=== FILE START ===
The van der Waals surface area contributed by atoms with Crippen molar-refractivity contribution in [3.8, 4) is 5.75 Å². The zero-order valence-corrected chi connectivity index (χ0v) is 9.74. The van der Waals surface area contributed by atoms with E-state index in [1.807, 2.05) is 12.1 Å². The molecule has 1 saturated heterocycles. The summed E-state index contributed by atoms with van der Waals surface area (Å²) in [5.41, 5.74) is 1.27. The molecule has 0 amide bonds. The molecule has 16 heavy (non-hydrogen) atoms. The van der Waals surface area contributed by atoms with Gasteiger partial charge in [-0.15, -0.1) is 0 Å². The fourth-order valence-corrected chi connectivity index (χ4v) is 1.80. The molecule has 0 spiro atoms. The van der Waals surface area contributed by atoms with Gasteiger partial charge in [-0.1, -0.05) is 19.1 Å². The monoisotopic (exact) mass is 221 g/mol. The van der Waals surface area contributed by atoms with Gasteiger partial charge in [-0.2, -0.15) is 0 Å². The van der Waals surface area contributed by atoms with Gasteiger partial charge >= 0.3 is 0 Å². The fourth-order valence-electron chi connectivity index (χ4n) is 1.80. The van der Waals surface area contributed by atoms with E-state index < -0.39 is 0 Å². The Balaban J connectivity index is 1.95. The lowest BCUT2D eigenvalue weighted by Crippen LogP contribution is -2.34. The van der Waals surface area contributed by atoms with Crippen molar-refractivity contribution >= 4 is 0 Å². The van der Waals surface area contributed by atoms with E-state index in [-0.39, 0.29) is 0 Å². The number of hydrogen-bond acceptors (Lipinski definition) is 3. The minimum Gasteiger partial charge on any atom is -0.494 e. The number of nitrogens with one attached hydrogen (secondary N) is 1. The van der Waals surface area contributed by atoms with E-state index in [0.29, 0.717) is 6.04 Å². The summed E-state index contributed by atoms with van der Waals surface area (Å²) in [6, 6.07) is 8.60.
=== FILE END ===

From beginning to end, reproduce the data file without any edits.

The van der Waals surface area contributed by atoms with Crippen molar-refractivity contribution in [3.8, 4) is 5.75 Å². The zero-order valence-corrected chi connectivity index (χ0v) is 9.74. The van der Waals surface area contributed by atoms with E-state index in [1.807, 2.05) is 12.1 Å². The molecule has 1 saturated heterocycles. The summed E-state index contributed by atoms with van der Waals surface area (Å²) in [5.41, 5.74) is 1.27. The molecule has 0 amide bonds. The molecule has 16 heavy (non-hydrogen) atoms. The van der Waals surface area contributed by atoms with Gasteiger partial charge in [-0.15, -0.1) is 0 Å². The fourth-order valence-corrected chi connectivity index (χ4v) is 1.80. The molecule has 0 spiro atoms. The van der Waals surface area contributed by atoms with Gasteiger partial charge in [-0.1, -0.05) is 19.1 Å². The monoisotopic (exact) mass is 221 g/mol. The van der Waals surface area contributed by atoms with Gasteiger partial charge in [-0.2, -0.15) is 0 Å². The van der Waals surface area contributed by atoms with Gasteiger partial charge >= 0.3 is 0 Å². The fourth-order valence-electron chi connectivity index (χ4n) is 1.80. The van der Waals surface area contributed by atoms with E-state index < -0.39 is 0 Å². The Balaban J connectivity index is 1.95. The lowest BCUT2D eigenvalue weighted by Crippen LogP contribution is -2.34. The van der Waals surface area contributed by atoms with Crippen molar-refractivity contribution >= 4 is 0 Å². The van der Waals surface area contributed by atoms with E-state index in [-0.39, 0.29) is 0 Å². The number of hydrogen-bond acceptors (Lipinski definition) is 3. The minimum Gasteiger partial charge on any atom is -0.494 e. The number of nitrogens with one attached hydrogen (secondary N) is 1. The van der Waals surface area contributed by atoms with E-state index in [0.29, 0.717) is 6.04 Å². The summed E-state index contributed by atoms with van der Waals surface area (Å²) in [6, 6.07) is 8.60.